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Business deals

SK-Intel NAND deal points to wider shake-up of chip sector

Korean to pursue further acquisitions; US players outsource manufacturing

SK Hynix's purchase of Intel’s NAND flash memory business may be the first step in a further consolidation of the industry.   © AP

TOKYO -- The announcement on Oct. 20 that U.S. chipmaker Intel will sell its NAND flash memory business to South Korea's SK Hynix for $9 billion appears to be a move toward greater consolidation in the industry.

It may also be remembered as the first step in Intel's shift away from an integrated device manufacturing, or IDM, business model toward a fabless one.

Here are five things to know about the acquisition, which may embroil the world in a new tech Cold War.

Why did the companies agree to the deal?

NAND flash memory is used to store image and other data on devices such as smartphones and digital cameras, which require large amounts of long-lasting data storage capacity. SK and Intel had the fifth- and sixth-largest market shares, respectively, for NAND in 2019 and both saw those shares as too small to give them pricing power or sufficient profitability in the business.

SK has been eager to grab market share through acquisitions, while Intel told investors that it was considering selling off its NAND business, which had been chronically losing money. The combined market shares of SK and Intel in 2019 was 19.4%, larger than that of No. 2 player, Kioxia Holdings of Japan, with 19.0%.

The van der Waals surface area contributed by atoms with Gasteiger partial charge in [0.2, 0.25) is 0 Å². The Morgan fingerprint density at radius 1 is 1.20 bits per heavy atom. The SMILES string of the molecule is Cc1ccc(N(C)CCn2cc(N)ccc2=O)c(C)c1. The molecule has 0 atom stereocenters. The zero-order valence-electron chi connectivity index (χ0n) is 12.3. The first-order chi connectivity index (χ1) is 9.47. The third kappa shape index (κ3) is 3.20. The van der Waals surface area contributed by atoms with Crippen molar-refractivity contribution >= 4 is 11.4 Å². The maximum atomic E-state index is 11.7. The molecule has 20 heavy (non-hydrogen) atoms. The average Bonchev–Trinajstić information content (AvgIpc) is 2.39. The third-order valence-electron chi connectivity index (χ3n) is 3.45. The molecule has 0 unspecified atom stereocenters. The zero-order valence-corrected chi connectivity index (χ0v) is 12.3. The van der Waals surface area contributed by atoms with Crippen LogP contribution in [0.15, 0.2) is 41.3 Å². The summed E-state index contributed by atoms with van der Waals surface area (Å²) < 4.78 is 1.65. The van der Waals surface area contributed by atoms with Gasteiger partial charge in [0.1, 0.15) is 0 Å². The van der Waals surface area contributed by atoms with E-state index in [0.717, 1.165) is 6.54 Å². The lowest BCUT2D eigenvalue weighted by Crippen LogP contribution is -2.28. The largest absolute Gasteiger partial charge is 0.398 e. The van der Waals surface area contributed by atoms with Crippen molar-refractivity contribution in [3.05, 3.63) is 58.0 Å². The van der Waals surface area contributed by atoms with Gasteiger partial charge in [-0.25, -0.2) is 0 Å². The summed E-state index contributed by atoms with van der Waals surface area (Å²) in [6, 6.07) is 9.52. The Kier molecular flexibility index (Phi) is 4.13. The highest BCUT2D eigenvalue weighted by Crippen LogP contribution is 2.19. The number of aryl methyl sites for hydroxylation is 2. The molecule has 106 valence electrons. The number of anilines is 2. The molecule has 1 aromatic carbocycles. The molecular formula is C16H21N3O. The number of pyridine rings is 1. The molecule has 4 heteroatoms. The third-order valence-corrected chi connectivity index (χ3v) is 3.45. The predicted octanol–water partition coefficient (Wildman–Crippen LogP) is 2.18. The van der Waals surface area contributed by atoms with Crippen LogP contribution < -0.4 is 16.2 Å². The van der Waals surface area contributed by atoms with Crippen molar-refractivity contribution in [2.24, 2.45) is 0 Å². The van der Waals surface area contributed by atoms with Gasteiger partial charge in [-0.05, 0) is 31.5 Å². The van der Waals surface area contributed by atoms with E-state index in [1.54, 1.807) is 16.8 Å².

With a larger slice of the market, SK's NAND operations should be more profitable.

What is the impact of the deal on the NAND industry?

The NAND flash memory sector is consolidating, as it is difficult for manufacturers to make a decent profit with six players competing fiercely. Analysts believe that even the market leader, Samsung Electric, is not satisfied with the profitability of its NAND business.

By contrast, the market for DRAM memory chips, which are widely used in computers to store data temporarily, is dominated by three manufacturers -- South Korea's Samsung and SK, and Micron Technology of the U.S. All three generally make healthy profits from that segment.

Industry experts believe SK will continue to look for buying opportunities, even after acquiring Intel's unit. It bought $3.74 billion of convertible bonds issued by Kioxia in 2017, and has said it will convert them into shares when Kioxia is publicly listed.

That would give SK a 14.96% stake in Kioxia. The combined 2019 market shares of Intel's NAND unit, SK and Kioxia was 38.4%, larger than Samsung's 35.9%.

Not only SK but Western Digital of the U.S. and Micron are also believed to be considering various consolidation options. SK's latest move may spur them into action.

Will the NAND market become an oligopoly?

Kioxia has put its initial public offering plan on hold, citing rising uncertainty due to U.S.-China technology trade conflict. This precludes SK from acquiring an equity stake in Kioxia for the moment. 

Western Digital has partnered with Kioxia in operating NAND plants in Japan. It is strongly opposed to SK taking a controlling stake in Kioxia. This is likely to be a major obstacle to SK's ambition to acquire Kioxia.

In the meantime, China's Tsinghua Unigroupdeveloped a rapidly growing NAND business at its subsidiary, Yangtse Memory Technologies, which is backed by the Chinese government. Given China's national objective of becoming a semiconductor technology powerhouse, it is believed Yangtse will expand production regardless of profitability, which would make the battle for market share even fiercer.